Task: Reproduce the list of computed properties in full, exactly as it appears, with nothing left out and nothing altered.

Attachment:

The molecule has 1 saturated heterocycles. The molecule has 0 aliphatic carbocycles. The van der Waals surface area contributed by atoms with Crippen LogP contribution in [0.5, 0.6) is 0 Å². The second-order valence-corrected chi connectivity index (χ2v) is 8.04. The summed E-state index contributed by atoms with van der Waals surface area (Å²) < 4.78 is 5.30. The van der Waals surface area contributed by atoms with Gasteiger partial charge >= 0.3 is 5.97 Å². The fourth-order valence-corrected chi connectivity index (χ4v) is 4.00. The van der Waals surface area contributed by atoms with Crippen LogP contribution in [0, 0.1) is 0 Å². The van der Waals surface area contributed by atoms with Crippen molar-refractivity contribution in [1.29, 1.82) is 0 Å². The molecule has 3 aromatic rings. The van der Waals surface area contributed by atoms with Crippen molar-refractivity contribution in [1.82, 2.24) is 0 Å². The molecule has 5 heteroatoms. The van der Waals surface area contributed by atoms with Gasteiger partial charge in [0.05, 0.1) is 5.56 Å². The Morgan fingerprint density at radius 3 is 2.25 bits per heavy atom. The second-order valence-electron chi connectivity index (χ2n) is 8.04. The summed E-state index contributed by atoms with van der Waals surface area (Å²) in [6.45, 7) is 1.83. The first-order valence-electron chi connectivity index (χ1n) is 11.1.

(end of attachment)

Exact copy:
The molecule has 1 saturated heterocycles. The molecule has 0 aliphatic carbocycles. The van der Waals surface area contributed by atoms with Crippen LogP contribution in [0.5, 0.6) is 0 Å². The second-order valence-corrected chi connectivity index (χ2v) is 8.04. The summed E-state index contributed by atoms with van der Waals surface area (Å²) < 4.78 is 5.30. The van der Waals surface area contributed by atoms with Gasteiger partial charge >= 0.3 is 5.97 Å². The fourth-order valence-corrected chi connectivity index (χ4v) is 4.00. The van der Waals surface area contributed by atoms with Crippen LogP contribution in [0, 0.1) is 0 Å². The van der Waals surface area contributed by atoms with Crippen molar-refractivity contribution in [1.29, 1.82) is 0 Å². The molecule has 3 aromatic rings. The van der Waals surface area contributed by atoms with Crippen molar-refractivity contribution in [1.82, 2.24) is 0 Å². The molecule has 5 heteroatoms. The van der Waals surface area contributed by atoms with Gasteiger partial charge in [0.05, 0.1) is 5.56 Å². The Morgan fingerprint density at radius 3 is 2.25 bits per heavy atom. The second-order valence-electron chi connectivity index (χ2n) is 8.04. The summed E-state index contributed by atoms with van der Waals surface area (Å²) in [6.45, 7) is 1.83. The first-order valence-electron chi connectivity index (χ1n) is 11.1.